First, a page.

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Good Intentions, Bad Effects

Good Intentions, Bad Effects

Throughout the past several years, ethics has made its way into business headlines, more often than not for bad rather than good. What people may be surprised to know though is that to get an organization to behave in ethical ways, it takes more than good people seeking to do good. It takes more than rules of conduct.  Ethical behavior is what is shaped day in and day out by unintended consequences that occur as work is done. To "be ethical" requires a very deliberate focus on the impact, not the intention, of actions. It is also a clear-eyed review of how behavior got going to begin with and the unethical effects on the organization.  It requires looking ahead at impact, not what has happened but what could happen and evaluating the degree of harm or good such impact could have. There are things that each of us can do to contribute to a stronger ethical workplace. The best way to protect you and your organization is to understand how consequences increase or decrease the likely occurrence of certain kinds of behavior now and in the future. Here are a few suggestions:

  1. Talk openly. Make ethics a part of your workplace culture by talking openly and often about it.  When you provide examples and take the time to communicate its importance, individuals will have a stronger understanding of how to avoid slippery slopes.
  2. Build ethics into hiring and training. Include ethics as part of your selection interview. Examine a person’s responses to ethical dilemmas and identify specific actions to take. Ask about times when they did something wrong and how they decided what to do. Look at a candidate’s ability to balance among conflicting values and how the individual might apply his/her judgment to “messy customer situations” or with coworkers. In training, have your employees define terms such as treating others with respect and how they demonstrate that in their behavior. Present case studies that require discriminations among choices and discuss the implications. Have individuals bring real-life ethical dilemmas to the team for discussion and resolution.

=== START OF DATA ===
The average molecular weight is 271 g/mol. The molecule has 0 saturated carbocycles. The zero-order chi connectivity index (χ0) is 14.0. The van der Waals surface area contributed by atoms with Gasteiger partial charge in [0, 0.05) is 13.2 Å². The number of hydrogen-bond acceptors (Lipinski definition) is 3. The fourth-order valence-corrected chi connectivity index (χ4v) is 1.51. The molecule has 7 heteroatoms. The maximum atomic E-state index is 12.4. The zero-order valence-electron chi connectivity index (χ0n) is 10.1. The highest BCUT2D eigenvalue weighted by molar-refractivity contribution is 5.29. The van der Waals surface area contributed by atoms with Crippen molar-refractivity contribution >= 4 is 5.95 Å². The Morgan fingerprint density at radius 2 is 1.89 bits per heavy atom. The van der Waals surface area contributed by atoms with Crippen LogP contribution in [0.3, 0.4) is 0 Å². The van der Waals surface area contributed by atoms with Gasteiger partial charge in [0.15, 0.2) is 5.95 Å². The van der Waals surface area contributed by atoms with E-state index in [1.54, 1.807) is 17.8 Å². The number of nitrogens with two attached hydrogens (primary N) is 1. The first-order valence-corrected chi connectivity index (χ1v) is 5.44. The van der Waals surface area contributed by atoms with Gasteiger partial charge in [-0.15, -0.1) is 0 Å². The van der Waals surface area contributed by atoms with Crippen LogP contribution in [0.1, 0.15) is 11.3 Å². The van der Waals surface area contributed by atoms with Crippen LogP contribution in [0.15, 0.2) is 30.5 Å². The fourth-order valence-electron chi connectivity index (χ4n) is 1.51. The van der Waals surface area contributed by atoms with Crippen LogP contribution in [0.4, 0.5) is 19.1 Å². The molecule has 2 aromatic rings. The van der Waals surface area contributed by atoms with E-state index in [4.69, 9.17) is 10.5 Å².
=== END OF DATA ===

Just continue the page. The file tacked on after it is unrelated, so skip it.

3. Focus on consequences. Attach consequences to desired behavior and measure its occurrence. Extreme behaviors lead to immediate termination, but most actions are not stuff of moral outrage. Remember that ethical discrimination is shaped, reinforced, maintained and changed by the contingencies that surround and support individual actions. Make your expectations clear and then follow up.
  4. Define criteria. Establish a set of criteria to evaluate your own actions and share those with others.
  5. Support others. Encourage, model and help others establish a method to discuss actions and increase alertness to the ethical issues in everyday decisions.
  6. Monitor and enforce ethical behavior. Assure that structure and resources exist to monitor and enforce commitment to an ethical climate. Regular coaching and feedback, training sessions to increase skills, customer and employee feedback, structures, systems and processes that allow for the orderly flow of work are all important in reinforcing ethical behavior.

Be alert to what the longer term effects of consequences are for individuals and for the culture of an organization. The ethical traps, unintended consequences, are easy to fall into and none of us are immune from the fall.


LEARN MORE:

"A Good Day's Work" book by Dr. Darnell Lattal and Dr. Ralph Clark

The following course meets the requirements for 3.5 Type 2 BACB® CE: Ethical Decision Making

 

 

Posted by Darnell Lattal, Ph.D.

For more than 30 years, Darnell has been dedicated to supporting clients in areas such as strategy implementation, behavioral systems redesign, and leadership development.  Her expertise lies in coaching individuals and organizations towards effective behavior change and is currently working to help advance the mission of The Aubrey Daniels Institute. Darnell’s greatest joy is in furthering the incredible power for bringing out the best that behavior analysis provides to others, including to her seven grandchildren.